Me, I’ll be heading back to North Carolina on New Year’s Eve, and I’m sure I won’t be alone on the road. I will be alone in the car, however. Wessel flew home yesterday so he could hurry back to the office, whereas my office stays with me. Sometimes I use the great guidebook “Drive I-95” by Stan Posner and Sandra Phillips-Posner , which leads me to fascinating diversions along the way, but Wednesday it will be a straight-through trip so I can settle in at home before the ball drops. See you on the road.

Capturing the spirit of the Wild West

November 28, 2008

Just before posting this year-old (but wonderful!) Where they Went column, Wessel looked up the traveling sisters online. We were shocked and saddened to see that Cynthia Soroos, the sister I interviewed, died on Sept. 29, 2008. From speaking with her and reading comments posted to a remembrance site, it’s clear to see that Cynthia led a full life and inspired others. May her loved ones find peace.

“Where they Went” by Diane Daniel
(Published Nov. 18, 2007, in the Boston Globe)

This horseback trip is about as close to the American Wild West as you can get — except it was in Canada. While this was published in 2007 BB (before my blog), it’s a classic and one of my all-time favorites.

Cynthia Soroos rides a horse in the Yukon territory

Cynthia Soroos atop her trusty steed during camping trip in Yukon Territory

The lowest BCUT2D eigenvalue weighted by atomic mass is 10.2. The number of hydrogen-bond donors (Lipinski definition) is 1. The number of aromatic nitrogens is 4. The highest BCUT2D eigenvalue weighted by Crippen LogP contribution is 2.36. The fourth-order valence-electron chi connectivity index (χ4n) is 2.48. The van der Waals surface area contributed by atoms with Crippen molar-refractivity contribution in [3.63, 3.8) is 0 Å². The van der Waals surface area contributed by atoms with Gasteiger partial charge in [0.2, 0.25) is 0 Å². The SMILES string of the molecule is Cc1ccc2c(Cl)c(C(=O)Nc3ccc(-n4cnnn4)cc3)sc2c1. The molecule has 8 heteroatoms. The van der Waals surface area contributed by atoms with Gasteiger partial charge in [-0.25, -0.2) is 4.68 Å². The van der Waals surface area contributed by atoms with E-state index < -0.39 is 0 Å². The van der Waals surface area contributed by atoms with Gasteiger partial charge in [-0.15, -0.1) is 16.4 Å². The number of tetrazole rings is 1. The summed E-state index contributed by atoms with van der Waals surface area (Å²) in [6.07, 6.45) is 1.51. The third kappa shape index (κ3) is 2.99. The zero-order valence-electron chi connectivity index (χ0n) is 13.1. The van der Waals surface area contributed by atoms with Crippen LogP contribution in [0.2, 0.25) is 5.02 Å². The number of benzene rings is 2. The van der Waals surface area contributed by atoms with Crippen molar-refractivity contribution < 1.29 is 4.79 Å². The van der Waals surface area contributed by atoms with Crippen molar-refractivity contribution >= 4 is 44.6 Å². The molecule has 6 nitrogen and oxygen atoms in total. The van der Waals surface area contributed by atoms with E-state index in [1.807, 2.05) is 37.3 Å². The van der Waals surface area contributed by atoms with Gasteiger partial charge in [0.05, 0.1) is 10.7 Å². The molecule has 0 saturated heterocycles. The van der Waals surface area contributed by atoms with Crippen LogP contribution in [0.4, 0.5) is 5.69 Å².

WHO: Cynthia Soroos, 32, of Cambridge, Mass., and her sister Sarah Soroos, 31, of Seattle.

WHERE: Yukon Territory, Canada.

WHEN: Two weeks in July.

WHY: “We usually go on a trip every year,” Cynthia Soroos said. “We like to do something different and some sort of outdoors or athletic activity. Sometimes you need to be scared and you need adventure.” The year before, they had been on a rafting and hiking trip in the Arctic National Wildlife Refuge. “This one was my idea. I found it by Googling around. I starting seeing horseback trips, then saw one in the Yukon. There’s where we have to go, I thought. It seemed so remote.”

Cynthia (left) and sister Sarah Soroos on top of a mountain in the Yukon Territory

Cynthia (left) and sister Sarah Soroos on top of a mountain in the Yukon Territory

JUMPING IN: Although neither sister had done much horseback riding, they chose the 13-day trip with Northern Wildlife Safaris over the six-day option. “My thought was, if we took the shorter one, by the time we figured it all out, we’d be finished,” Soroos said. “And the longer one allowed us to take days off. It’s a small outfitter, and we told them we didn’t have a lot of riding experience, but we’re OK with camping, and that was fine.”

Horses Atlan and Arkell are patiently waiting outside the tent.

Horses Atlan and Arkell are patiently waiting outside the tent.